Any advice for aspiring medical students?

Not much. Everybody is going to have a different experience in medical school depending on their expectations, their past experiences, and their willingness to modify their ideals to conform to the realities on the ground. I’m trying to get away from giving advice in favor of relating some of my experiences and opinions and letting the reader make of them what he will.

But I guess the basics are the most important, that is, to study hard, keep your eyes and ears open, and try not to get so caught up in what is, once you strip away the self-congratualtion, just a somewhat difficult professional school. Medical school doesn’t have to consume you and it is possible to have other interests. This is not to say that there won’t be periods when you will have time for nothing else but you do get to go home. The subject matter is very interesting but it ain’t that interesting all of the time. If it was more people would show up to embryology lectures.

I’d also like to add that, if you consider that most medical students do not work while in school and that you can skip what are generally useless lectures at will, with a good course syllabus there should be ample time to both study and master the material. I was not the best student being something of a slacker (and I should have studied a lot harder) but I comfortably passed everything. There is time enough in the day. With a little self-discipline you should have a low-stress first and second year and still make good grades.
In other words, keep up with your studies and you can avoid the desperate all-night study groups that blossom like nervous flowers, the tattered petals of highlighted index cards strewn over the tables in the library, as your disheveled peers try to cram a few weeks of material into a frantic string of all-nighters. I never could pull all-nighters. I lack the stamina and, as I may have mentioned once or twice, mightily dislike going without sleep.

But do what works. I’m just suggesting that there is no need to panic like many of you new first years are probably doing right now. Don’t sweat it. Keep plugging away. It is going to get easier and by the middle of second year you are going to be able to cover three times as much material in a third of the time and laugh, yes laugh, that some punk-ass biochemistry course ever intimidated you.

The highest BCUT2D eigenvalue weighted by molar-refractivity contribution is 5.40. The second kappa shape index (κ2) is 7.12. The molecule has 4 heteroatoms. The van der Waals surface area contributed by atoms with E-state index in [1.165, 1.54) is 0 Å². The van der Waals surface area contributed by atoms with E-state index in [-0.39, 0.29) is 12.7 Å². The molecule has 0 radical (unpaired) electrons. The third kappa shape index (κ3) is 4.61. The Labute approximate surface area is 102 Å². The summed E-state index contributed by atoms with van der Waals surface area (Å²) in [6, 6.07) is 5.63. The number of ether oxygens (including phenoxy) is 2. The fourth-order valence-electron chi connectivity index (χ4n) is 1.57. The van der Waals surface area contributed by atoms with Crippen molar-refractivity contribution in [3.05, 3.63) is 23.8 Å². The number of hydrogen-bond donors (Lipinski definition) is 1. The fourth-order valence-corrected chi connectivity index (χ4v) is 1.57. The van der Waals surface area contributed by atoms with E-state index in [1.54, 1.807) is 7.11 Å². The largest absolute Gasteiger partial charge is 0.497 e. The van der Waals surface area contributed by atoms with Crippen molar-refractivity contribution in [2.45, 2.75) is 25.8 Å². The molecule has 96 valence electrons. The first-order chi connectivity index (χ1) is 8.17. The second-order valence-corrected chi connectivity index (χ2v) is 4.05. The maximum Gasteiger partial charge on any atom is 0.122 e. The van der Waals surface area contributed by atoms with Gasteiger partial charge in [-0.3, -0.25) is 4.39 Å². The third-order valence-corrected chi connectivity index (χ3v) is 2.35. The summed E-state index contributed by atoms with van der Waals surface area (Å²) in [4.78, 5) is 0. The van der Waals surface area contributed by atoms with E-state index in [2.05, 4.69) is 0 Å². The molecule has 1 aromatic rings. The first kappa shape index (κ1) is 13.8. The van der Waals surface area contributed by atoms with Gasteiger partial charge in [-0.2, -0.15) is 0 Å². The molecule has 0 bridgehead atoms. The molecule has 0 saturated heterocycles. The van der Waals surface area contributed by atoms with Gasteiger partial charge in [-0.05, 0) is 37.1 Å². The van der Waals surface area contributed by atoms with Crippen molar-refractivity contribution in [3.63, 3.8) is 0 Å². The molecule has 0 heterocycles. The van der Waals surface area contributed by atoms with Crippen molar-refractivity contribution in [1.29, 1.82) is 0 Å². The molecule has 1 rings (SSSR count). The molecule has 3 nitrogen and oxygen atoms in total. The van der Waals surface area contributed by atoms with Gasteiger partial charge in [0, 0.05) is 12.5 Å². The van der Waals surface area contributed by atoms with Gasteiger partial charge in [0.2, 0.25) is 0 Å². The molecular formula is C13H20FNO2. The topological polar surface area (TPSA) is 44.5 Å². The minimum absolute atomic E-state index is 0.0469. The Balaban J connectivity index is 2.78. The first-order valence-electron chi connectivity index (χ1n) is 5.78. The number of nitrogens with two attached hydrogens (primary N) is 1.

What’s the biggest shock for many medical students?

Not being as smart as you think you are. Let’s face it, most of you have until now been at the top of your class in high school and college. You’ve studied hard and received both excellent grades and frequent validation that your hard work and discipline has set you apart from the lumbering proles who go to college for the chicks and the parties. It’s not as if you become stupid on the day you matriculate into medical school but, as everything is relative, on that day you will find yourself surrounded by a hundred other highly intelligent people getting hosed down with a tremendous volume of information, wondering if you are going to be able to keep up. And you will look around and see your peers apparently effortlessly mastering the material while you desperately struggle for a barely passing grade on the first test. That first “72″ chills your spine, especially if you are used to “high honors.”

When I was in college, I had to take a ridiculously easy Art Appreciation course to sastisfy the distribution requirements for my major. Easy as it was, I was surrounded by students who were really sweating it including a couple of guys in the back regularly formulating cheating schemes whereby they could scrape by with a “D.” Many of you will feel like those guys after the first exam.

Traditional Lecture or Problem Based Learning?

Traditional lecture. No question about it. If you are accepted into more than one medical school and can pick between a lecture-based curriculum or Problem Based Learning, flee as if from the Devil himself the PBL school.

For those of you who don’t know, Problem Based Learning is a fancy word for “Seminars.” Instead of sitting in a traditional lecture following a rational plan of study, you will be divided into small groups and, under the supervision of a faculty member, teach youself the material through the highly inefficient process of self-discovery. It sounds good on paper and the medical schools that have embraced it will try to sell it as if it were going to replace sliced bread. In practice however, it can be a nightmarish voyage into a sea of ignorance on a ship full of clueless people who all want to be captain.

Problem-based learning is an admission by medical schools that most of first and second year is self-study. Instead of following this admission to its logical conclusion, that people should study on their own, Problem Based Learning was devised to justify both freeing up faculty to concentrate on their real interests and to not provide lectures while still collecting tuition. If you look at it like that it almost makes sense because otherwise you would have to believe that many highly intelligent people devised an intricate solution to a non-existent problem.